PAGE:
Background There is limited evidence on diet and physical activity (PA) interventions to prevent childhood over- and under-nutrition in Nigeria, and none focused on parental involvement. Knowledge of socio-cultural and environmental contexts, prioritising views of target populations, is needed to inform intervention strategies. The aim of this study was to explore parents, children and other stakeholders’ views on the factors that might enable or hinder participation in diet and PA interventions and parental involvement, and potential intervention components likely to be feasible and acceptable.
Methods A grounded theory, qualitative cross-sectional study was conducted in culturally diverse local government areas of Lagos State, Nigeria. Participants were identified through purposive and theoretical sampling, and data collected over three iterative phases. Eleven boys and girls aged 8–11 years; 19 women and 14 men aged 19–60 years who were parents, teachers/school heads, community leaders, health workers, and health or education civil servants, took part in 25 semi-structured one-to-one interviews and three focus groups. Discussions were digitally recorded and transcribed verbatim. Manual thematic analysis and independent coding of the transcripts generated key themes and reduced bias in the analysis.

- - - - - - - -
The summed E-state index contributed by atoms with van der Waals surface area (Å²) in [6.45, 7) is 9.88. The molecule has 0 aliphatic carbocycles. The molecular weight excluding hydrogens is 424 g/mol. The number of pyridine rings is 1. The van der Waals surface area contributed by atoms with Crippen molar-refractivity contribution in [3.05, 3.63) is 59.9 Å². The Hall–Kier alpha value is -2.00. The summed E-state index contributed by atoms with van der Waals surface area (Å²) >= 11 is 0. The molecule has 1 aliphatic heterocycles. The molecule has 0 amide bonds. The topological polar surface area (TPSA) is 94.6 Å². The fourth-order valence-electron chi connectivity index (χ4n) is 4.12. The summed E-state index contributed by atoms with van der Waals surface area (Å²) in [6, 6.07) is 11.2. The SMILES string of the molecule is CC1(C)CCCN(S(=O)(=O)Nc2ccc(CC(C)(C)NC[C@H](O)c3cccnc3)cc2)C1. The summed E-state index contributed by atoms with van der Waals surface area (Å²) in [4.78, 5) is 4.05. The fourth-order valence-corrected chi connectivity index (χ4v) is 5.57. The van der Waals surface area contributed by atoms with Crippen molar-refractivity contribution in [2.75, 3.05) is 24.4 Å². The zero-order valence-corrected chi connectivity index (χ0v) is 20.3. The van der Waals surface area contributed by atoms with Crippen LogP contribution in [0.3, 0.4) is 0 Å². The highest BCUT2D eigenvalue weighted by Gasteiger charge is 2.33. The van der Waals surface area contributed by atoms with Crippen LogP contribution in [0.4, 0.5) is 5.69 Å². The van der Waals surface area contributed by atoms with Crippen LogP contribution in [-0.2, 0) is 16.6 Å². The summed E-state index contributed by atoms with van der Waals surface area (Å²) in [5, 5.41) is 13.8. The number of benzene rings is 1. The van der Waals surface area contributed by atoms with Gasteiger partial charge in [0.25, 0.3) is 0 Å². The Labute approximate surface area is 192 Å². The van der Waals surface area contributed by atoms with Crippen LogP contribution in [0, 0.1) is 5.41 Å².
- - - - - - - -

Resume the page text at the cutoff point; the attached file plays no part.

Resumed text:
Results Three overarching themes were identified: 1. Active community collaboration 2. Strategies for involving families; and 3. Schools as key settings for interventions. Adult participants voiced active partnership between communities and schools as essential to addressing barriers to diet and physical activity interventions, such as inconsistent funding and lack of safe outdoor space for PA. Children reported concerns about school meal quality and poor access to clean water and menstrual hygiene products impacting PA participation. Suggested solutions achieved by community partnerships included security for outside play areas, and infrastructure improvements using recycled/locally sourced materials, and health campaigns funded by local dignitaries. Suggested activities for engaging families in interventions included health literacy teaching for parents, using learning aids tailored to literacy levels and local dialects, and involving religious leaders.
Conclusion This study highlighted the challenges for consideration in childhood diet and PA intervention development in Nigeria. The feasibility and acceptability of grassroots suggestions for intervention components and parental involvement could usefully be explored in future pilot studies.
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